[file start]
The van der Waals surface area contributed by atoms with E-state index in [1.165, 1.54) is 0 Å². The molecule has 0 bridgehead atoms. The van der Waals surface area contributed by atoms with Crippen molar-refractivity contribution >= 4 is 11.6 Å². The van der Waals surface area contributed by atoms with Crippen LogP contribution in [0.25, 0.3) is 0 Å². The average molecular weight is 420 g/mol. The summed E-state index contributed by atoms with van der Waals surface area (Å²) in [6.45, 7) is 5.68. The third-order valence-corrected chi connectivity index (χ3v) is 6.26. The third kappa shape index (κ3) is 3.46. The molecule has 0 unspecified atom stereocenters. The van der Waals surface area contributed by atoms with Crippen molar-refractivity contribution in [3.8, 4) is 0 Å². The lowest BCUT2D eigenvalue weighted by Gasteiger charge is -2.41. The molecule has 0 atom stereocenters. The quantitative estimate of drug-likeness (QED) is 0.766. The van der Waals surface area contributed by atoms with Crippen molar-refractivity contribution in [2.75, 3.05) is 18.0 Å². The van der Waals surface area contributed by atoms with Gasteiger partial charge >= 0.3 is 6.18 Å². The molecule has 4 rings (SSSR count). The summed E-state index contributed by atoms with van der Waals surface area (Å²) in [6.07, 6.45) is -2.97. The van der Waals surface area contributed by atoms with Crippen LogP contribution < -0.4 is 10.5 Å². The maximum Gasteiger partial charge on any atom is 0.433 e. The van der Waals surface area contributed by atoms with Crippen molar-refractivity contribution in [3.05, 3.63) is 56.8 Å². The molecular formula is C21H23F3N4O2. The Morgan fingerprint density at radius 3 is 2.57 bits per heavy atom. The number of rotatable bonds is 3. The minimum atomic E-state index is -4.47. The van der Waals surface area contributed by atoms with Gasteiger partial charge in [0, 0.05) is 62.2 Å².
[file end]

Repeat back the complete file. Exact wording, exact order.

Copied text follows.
The van der Waals surface area contributed by atoms with E-state index in [1.165, 1.54) is 0 Å². The molecule has 0 bridgehead atoms. The van der Waals surface area contributed by atoms with Crippen molar-refractivity contribution >= 4 is 11.6 Å². The van der Waals surface area contributed by atoms with Crippen LogP contribution in [0.25, 0.3) is 0 Å². The average molecular weight is 420 g/mol. The summed E-state index contributed by atoms with van der Waals surface area (Å²) in [6.45, 7) is 5.68. The third-order valence-corrected chi connectivity index (χ3v) is 6.26. The third kappa shape index (κ3) is 3.46. The molecule has 0 unspecified atom stereocenters. The van der Waals surface area contributed by atoms with Crippen molar-refractivity contribution in [3.8, 4) is 0 Å². The lowest BCUT2D eigenvalue weighted by Gasteiger charge is -2.41. The molecule has 0 atom stereocenters. The quantitative estimate of drug-likeness (QED) is 0.766. The van der Waals surface area contributed by atoms with Crippen molar-refractivity contribution in [2.75, 3.05) is 18.0 Å². The van der Waals surface area contributed by atoms with Gasteiger partial charge >= 0.3 is 6.18 Å². The molecule has 4 rings (SSSR count). The summed E-state index contributed by atoms with van der Waals surface area (Å²) in [6.07, 6.45) is -2.97. The van der Waals surface area contributed by atoms with Crippen LogP contribution < -0.4 is 10.5 Å². The maximum Gasteiger partial charge on any atom is 0.433 e. The van der Waals surface area contributed by atoms with Crippen molar-refractivity contribution in [3.05, 3.63) is 56.8 Å². The molecular formula is C21H23F3N4O2. The Morgan fingerprint density at radius 3 is 2.57 bits per heavy atom. The number of rotatable bonds is 3. The minimum atomic E-state index is -4.47. The van der Waals surface area contributed by atoms with Gasteiger partial charge in [0, 0.05) is 62.2 Å².